Paul could also be referencing Isaiah 29:16: “You turn things around! Shall the potter be considered like with the clay, that what is made should say to its maker, ‘He did not make me’, or what is formed say to him who formed it ‘He has no understanding’?” That’s a reply to those who try to hide their plans and deeds from JEHOVAH in dark places, to convince themselves that no one sees them. But Jehovah is also talking about a situation where, thanks to their insistence on sinning and on refusing to listen to correction and instruction, God has confirmed Israel in her ignorance, and darkened her prophets, and reduced them to being virtually illiterate when it comes to understanding the scriptures. This leads to Israel’s overthrow and destruction. In fact, it leads (per Isaiah 30) to Israel being shattered like the smashing of a potter’s jar so that not a sherd remains large enough to scoop any water or even hold a coal from a fire (e.g. 30:12-14).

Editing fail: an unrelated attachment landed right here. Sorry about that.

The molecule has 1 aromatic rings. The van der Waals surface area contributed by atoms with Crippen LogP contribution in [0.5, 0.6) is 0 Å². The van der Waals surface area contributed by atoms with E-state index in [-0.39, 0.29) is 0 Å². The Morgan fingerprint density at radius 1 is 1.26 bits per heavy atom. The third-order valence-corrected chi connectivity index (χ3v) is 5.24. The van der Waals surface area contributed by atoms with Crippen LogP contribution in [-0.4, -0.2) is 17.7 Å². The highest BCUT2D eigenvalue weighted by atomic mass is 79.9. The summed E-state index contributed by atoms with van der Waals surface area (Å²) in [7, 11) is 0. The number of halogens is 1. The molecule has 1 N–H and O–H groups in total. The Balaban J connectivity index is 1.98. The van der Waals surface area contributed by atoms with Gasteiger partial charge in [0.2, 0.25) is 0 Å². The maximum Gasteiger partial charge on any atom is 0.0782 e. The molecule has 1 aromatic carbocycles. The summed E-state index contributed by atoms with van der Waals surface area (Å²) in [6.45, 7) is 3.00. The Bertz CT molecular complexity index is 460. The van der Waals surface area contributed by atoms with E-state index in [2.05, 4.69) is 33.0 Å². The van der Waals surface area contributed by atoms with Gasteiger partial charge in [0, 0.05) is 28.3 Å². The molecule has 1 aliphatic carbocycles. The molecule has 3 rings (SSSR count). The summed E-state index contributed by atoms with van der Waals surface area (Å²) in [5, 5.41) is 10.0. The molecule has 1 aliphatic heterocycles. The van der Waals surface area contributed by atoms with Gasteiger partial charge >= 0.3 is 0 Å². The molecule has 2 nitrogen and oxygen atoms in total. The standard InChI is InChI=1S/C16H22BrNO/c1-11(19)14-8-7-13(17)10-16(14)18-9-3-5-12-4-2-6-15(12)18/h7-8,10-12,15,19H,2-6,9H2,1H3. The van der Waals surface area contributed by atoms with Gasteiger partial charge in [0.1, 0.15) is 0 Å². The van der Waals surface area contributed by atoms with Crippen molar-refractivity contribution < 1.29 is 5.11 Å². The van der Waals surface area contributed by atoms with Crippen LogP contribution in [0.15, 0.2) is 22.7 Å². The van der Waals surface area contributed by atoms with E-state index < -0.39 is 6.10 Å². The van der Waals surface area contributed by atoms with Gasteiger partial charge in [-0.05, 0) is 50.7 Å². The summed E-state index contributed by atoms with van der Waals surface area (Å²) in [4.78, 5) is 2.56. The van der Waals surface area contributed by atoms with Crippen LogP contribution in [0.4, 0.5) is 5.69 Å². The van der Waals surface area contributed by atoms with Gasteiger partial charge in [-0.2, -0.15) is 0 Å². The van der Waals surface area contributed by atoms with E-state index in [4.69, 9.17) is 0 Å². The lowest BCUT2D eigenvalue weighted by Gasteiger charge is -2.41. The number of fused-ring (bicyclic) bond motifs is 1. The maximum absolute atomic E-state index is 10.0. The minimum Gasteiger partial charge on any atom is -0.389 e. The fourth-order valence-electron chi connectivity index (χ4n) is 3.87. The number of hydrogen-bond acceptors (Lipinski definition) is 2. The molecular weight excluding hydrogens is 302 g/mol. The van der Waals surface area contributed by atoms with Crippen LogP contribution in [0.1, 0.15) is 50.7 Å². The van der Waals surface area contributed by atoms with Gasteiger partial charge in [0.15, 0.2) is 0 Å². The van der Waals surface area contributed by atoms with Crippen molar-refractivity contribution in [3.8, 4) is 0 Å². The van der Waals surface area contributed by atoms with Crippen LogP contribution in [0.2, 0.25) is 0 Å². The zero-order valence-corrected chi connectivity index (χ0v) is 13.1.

But most of this prophecy is about what happens afterward as a result of her destruction, after the ruthless have come to an end and the scorners are finished and all who are intent on evil are cut off. What happens, is that YHWH deals “marvelously wonderful” with those people despite the acknowledged fact that their hearts are far from Him and they only worship with their lips not their hearts, revering Him only by rote tradition learned from men. On that day the people God has deafened due to their sins will hear, and the people God has blinded due to their sins will see, and Jacob (the righteous patriarch, standing here for righteous Israel as Rachel does elsewhere) will no longer be ashamed of his children, for they will sanctify God’s name and stand in awe of the God of Israel. “And those who err in spirit will know understanding, and those who murmur (or criticize) will learn instruction!”